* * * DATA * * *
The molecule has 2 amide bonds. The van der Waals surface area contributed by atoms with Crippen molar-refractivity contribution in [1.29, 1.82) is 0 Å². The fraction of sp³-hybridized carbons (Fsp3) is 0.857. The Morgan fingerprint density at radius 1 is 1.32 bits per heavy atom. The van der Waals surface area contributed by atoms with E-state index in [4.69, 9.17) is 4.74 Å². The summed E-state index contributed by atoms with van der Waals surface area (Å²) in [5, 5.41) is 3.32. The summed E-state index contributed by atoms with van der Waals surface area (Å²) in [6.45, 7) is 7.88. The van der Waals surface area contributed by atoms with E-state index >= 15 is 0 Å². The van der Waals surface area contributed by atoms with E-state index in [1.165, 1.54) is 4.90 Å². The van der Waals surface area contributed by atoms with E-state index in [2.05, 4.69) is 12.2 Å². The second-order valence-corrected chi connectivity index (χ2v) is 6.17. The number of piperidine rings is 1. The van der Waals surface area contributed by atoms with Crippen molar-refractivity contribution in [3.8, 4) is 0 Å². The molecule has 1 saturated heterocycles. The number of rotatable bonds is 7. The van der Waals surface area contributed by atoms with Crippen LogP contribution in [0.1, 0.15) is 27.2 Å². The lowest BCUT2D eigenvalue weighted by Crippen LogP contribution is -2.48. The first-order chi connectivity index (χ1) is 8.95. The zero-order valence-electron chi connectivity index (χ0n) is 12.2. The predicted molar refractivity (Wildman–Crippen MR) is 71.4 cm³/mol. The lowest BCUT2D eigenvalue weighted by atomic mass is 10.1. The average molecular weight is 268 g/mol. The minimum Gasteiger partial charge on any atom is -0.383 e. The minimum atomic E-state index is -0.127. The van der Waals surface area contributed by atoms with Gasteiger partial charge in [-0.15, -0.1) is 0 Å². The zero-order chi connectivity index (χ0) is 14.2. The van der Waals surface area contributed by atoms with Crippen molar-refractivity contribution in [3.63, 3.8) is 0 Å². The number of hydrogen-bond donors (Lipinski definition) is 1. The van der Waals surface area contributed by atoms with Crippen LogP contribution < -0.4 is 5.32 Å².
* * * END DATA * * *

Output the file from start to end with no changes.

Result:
The molecule has 2 amide bonds. The van der Waals surface area contributed by atoms with Crippen molar-refractivity contribution in [1.29, 1.82) is 0 Å². The fraction of sp³-hybridized carbons (Fsp3) is 0.857. The Morgan fingerprint density at radius 1 is 1.32 bits per heavy atom. The van der Waals surface area contributed by atoms with E-state index in [4.69, 9.17) is 4.74 Å². The summed E-state index contributed by atoms with van der Waals surface area (Å²) in [5, 5.41) is 3.32. The summed E-state index contributed by atoms with van der Waals surface area (Å²) in [6.45, 7) is 7.88. The van der Waals surface area contributed by atoms with E-state index >= 15 is 0 Å². The van der Waals surface area contributed by atoms with E-state index in [1.165, 1.54) is 4.90 Å². The van der Waals surface area contributed by atoms with E-state index in [2.05, 4.69) is 12.2 Å². The second-order valence-corrected chi connectivity index (χ2v) is 6.17. The number of piperidine rings is 1. The van der Waals surface area contributed by atoms with Crippen molar-refractivity contribution in [3.8, 4) is 0 Å². The molecule has 1 saturated heterocycles. The number of rotatable bonds is 7. The van der Waals surface area contributed by atoms with Crippen LogP contribution in [0.1, 0.15) is 27.2 Å². The lowest BCUT2D eigenvalue weighted by Crippen LogP contribution is -2.48. The first-order chi connectivity index (χ1) is 8.95. The zero-order valence-electron chi connectivity index (χ0n) is 12.2. The predicted molar refractivity (Wildman–Crippen MR) is 71.4 cm³/mol. The lowest BCUT2D eigenvalue weighted by atomic mass is 10.1. The average molecular weight is 268 g/mol. The minimum Gasteiger partial charge on any atom is -0.383 e. The minimum atomic E-state index is -0.127. The van der Waals surface area contributed by atoms with Gasteiger partial charge in [-0.15, -0.1) is 0 Å². The zero-order chi connectivity index (χ0) is 14.2. The van der Waals surface area contributed by atoms with Crippen molar-refractivity contribution in [3.63, 3.8) is 0 Å². The number of hydrogen-bond donors (Lipinski definition) is 1. The van der Waals surface area contributed by atoms with Crippen LogP contribution < -0.4 is 5.32 Å².